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In so-called "single page applications" for the web, I am seeing a trend, especially in demo applications, where any navigation between sections of the application/site involves a css animation of a page content "chunk".

To be fair, these animations are often subtle enough so as not to be annoying, yet at the same time I have to wonder, isn't this nice little trick going to start bothering users? It gives demo apps a certain "cool" factor at first glance, but imagine if you are a user who has to use an app like that hours a day. Would you really want a .3 second page slide effect every time you visit a page you have visited hundreds of times before? Gmail is a single page app, and if Google wanted too, they could add all sorts of unobtrusive animation effects as content changes. Yet Gmail avoids this; Google uses a small yellow progress indicator in certain cases, but that's it.

So my question is: for a content-rich single page application, can any case be made from a design or usability perspective that it would be good idea to include subtle page transition effects?

(I am aware of this article: Smart Transitions In User Experience Design, but do not see that its points, such as animated scrolling, relate 100% to a single page app like Gmail .)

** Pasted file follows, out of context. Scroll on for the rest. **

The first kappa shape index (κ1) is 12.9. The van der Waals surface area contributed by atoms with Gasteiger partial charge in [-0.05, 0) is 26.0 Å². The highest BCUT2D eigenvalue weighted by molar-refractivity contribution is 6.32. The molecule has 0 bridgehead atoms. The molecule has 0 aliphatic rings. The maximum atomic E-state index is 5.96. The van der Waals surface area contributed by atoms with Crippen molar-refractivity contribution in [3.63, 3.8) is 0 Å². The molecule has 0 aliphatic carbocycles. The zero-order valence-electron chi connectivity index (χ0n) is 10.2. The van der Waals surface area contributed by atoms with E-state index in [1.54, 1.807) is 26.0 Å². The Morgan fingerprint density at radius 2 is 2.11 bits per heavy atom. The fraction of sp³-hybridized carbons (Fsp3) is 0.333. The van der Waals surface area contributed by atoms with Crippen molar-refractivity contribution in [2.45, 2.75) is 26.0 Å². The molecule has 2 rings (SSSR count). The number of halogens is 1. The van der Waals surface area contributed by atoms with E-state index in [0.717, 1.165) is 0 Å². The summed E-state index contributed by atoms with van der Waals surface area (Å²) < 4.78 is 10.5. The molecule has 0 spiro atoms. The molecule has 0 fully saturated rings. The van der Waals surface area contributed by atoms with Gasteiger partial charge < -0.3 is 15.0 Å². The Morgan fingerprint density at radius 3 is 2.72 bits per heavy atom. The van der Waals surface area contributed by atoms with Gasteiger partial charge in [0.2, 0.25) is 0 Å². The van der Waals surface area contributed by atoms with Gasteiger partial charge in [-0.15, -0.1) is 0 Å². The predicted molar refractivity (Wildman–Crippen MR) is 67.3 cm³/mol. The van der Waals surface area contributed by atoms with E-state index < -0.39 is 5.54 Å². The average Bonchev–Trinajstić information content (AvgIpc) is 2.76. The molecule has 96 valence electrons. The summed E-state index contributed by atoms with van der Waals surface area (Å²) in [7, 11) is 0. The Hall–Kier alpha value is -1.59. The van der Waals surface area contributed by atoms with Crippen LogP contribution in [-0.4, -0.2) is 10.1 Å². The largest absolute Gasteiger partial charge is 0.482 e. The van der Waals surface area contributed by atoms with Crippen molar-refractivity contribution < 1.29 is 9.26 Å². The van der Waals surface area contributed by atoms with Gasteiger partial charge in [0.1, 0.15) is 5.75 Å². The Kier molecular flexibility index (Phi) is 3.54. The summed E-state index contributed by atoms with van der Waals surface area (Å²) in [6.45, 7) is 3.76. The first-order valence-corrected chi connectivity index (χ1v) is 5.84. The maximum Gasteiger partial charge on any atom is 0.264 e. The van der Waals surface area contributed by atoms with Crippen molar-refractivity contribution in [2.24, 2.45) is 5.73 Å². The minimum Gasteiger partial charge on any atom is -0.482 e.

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2 Answers 2

I would say that Google/Gmail hit the sweet spot - It's doing something to let you know it's working but you can still use it. Here are a few points that are important from it:

  • The moment it's done doing its stuff, it's ready
  • It tells you it's doing something without blocking you from looking at the screen
  • It isn't huge, in-your-face HELLO THERE I AM WORKING!! thing
  • If you wanted to ignore it you could absolutely do so with no negative side-effects
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Well, to be fair, any application can also includes an option to "turn off all animation". Windows, for example, includes that option like that (not exactly) in the system options, to turn off all fancy designs and strip all to bare, to maximize the function, rather than the (maybe) obtrusive design. In that way, everybody wins. People who likes the animation can turn the animation option on. People who don't want to see the animation can turn it off. I, personally, likes the subtle and quick animation, and not bothered to live with it everyday, just as long as it's really quick and subtle.

I like Gmail for it's simplicity and solidity. But then again, it's often based on subjective reason. For example:

  • if we see a novice designer designs something simple and clean, we often say the designer is inexperienced or didn't have creativity.
  • if we see a pro designer designs something simple and clean, we often say the designer understand that function is better than fancy design and put it in spotlight.
  • if we see a novice designer designs something very complex and artistic, we often say the designer is too idealistic, and design something nobody can use.
  • if we see a pro designer designs something very complex and artistic, we often say the designer knows what he's doing, this is the new trend, and people should learn to adapt with the new changes.

Google obviously falls into the pro designer category. I'm not trying to put Google on fire here. I just tried to point out the subjectivity in our mind before we judge one design is good and another is bad based on how famous or seasoned the designer is.

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